Critics of the Berkeley program, however, were not satisfied. They continued to urge first the University and then California legislators to much more dramatically alter the program, or even to discontinue it entirely. The constant stream of criticism had an impact. Over the course of the summer, legislation was introduced that would have halted the program. That was followed by legislative hearings to debate the program’s merits and, ultimately, by the CDPH ruling that effectively ended the program in its originally-proposed form.

The rapid reaction of regulators to a debate that was largely driven, especially initially, by media reports, “expert” commentary and social media discourse was strikingly reminiscent of another mid-May personal genomics development.

The week before Berkeley’s program was announced, DTC genetic testing company Pathway Genomics and drugstore giant Walgreens announced a partnership that would have made Pathway’s consumer genetic test available through Walgreens’ stores. In Pathway’s case, the leap to controversy was even swifter: the initial story in The Washington Post describing the agreement warned of a “Pandora’s box of confusion, privacy violations, genetic discrimination and other issues.” Nonetheless, the end result was the same as regulators quickly stepped in and demanded changes. Rather than the CPDH demanding physician intervention and a clinical lab, in Pathway’s case it was the FDA declaring the product in question a medical device in need of a time-consuming and expensive medical device clearance or approval. In both cases, swift regulatory action effectively quashed the proposed activity.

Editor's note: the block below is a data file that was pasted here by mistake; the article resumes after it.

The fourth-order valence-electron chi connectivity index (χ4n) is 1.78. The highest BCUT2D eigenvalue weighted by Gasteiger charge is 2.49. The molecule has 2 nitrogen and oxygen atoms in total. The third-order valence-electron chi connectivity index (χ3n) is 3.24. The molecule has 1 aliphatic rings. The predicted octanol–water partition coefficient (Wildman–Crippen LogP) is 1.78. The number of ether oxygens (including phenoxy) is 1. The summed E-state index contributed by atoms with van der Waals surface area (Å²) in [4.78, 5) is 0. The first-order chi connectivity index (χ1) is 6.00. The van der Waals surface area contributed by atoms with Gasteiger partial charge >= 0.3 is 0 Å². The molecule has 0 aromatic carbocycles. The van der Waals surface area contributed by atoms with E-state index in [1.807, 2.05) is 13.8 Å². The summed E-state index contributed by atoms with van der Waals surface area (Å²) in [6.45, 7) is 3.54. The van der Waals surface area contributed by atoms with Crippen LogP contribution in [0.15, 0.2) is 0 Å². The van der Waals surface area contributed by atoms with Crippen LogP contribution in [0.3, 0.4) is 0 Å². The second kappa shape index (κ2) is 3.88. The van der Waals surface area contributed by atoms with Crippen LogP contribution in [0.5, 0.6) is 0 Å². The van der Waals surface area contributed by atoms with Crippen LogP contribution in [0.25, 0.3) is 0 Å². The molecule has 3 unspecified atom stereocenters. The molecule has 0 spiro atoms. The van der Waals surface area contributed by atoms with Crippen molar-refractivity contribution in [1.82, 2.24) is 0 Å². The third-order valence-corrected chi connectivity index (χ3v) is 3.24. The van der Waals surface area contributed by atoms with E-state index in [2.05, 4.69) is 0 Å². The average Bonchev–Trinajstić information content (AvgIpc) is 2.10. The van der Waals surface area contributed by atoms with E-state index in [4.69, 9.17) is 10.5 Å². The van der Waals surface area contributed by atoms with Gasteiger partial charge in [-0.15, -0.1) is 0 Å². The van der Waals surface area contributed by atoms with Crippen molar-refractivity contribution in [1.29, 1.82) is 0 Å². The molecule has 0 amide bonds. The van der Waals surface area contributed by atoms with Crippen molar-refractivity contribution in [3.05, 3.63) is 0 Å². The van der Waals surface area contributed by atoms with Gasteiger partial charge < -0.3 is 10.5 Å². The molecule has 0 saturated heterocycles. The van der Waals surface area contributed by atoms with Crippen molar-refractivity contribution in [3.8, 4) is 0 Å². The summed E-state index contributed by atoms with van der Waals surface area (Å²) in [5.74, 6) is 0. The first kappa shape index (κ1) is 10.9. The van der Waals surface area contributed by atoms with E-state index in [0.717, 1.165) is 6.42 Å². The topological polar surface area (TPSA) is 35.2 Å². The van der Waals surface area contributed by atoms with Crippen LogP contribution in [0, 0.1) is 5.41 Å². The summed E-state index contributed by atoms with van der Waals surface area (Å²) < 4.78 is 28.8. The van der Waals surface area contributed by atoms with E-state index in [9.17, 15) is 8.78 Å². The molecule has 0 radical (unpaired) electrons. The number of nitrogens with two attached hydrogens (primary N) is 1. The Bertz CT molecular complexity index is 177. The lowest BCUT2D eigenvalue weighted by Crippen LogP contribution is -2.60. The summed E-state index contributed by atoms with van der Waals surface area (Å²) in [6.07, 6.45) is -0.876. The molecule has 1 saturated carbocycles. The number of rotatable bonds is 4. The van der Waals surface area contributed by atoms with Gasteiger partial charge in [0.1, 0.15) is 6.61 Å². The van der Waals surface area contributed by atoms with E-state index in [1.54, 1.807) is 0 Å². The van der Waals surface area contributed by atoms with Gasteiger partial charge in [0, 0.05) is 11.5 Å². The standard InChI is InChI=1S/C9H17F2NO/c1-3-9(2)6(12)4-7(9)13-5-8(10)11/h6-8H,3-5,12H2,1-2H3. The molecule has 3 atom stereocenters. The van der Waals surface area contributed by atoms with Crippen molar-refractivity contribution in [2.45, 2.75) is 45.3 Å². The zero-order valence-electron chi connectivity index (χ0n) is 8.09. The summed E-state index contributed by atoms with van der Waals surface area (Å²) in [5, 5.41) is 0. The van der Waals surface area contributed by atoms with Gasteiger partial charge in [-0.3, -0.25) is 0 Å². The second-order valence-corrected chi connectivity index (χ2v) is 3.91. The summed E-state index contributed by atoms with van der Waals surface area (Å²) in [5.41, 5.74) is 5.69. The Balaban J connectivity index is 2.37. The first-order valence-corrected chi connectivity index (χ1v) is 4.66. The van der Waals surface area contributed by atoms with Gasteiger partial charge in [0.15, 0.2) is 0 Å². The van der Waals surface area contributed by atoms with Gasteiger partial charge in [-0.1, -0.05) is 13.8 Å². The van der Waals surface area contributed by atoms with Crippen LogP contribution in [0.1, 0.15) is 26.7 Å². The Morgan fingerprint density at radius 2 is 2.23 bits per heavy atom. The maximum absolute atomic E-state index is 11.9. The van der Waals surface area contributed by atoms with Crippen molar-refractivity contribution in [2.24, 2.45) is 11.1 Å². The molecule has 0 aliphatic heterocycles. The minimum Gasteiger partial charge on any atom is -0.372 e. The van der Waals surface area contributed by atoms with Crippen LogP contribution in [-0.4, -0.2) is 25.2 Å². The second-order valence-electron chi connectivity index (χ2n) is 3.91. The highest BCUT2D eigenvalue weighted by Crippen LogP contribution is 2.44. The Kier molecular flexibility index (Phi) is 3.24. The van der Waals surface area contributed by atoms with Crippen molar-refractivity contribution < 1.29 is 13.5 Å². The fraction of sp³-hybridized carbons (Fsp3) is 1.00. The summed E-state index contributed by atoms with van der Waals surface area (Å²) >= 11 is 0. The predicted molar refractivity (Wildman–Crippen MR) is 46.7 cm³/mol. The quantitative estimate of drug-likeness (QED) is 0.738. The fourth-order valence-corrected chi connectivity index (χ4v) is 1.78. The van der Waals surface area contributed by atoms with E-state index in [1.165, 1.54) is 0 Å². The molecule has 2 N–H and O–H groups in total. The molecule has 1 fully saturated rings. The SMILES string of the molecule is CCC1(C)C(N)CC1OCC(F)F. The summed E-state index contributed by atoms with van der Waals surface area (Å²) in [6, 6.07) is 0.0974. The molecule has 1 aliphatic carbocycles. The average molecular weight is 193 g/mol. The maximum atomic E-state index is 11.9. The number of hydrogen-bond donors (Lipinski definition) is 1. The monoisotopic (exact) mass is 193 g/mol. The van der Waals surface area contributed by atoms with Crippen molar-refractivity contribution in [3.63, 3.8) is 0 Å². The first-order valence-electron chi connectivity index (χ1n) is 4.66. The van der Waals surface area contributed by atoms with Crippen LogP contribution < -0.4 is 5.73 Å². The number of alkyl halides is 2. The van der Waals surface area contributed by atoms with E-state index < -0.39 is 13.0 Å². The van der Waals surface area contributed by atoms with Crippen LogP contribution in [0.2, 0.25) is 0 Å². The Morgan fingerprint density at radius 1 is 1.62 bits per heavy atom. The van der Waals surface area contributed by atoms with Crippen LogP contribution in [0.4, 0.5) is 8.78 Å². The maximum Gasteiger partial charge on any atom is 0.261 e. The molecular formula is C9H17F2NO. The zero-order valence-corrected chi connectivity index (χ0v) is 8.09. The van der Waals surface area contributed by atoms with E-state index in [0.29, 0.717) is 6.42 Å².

Why Debating Personal Genomics is Difficult. Recent developments suggest that innovation in personal genomics is an increasingly difficult undertaking. In addition to the Berkeley and Pathway cases, examples include the FDA’s increased oversight of DTC genetic testing companies (in addition to Pathway), the GAO’s report on the perils of DTC genetic testing and, most recently, criticism of the University of Minnesota’s attempt to bring genetic research to the State Fair. Collectively, this suggests the emergence of a disturbing trend: developments in the area of personal genomics that deserve serious public debate are shaped from the outset by commentators, policymakers and lawmakers more concerned with making a point than with advancing the conversation.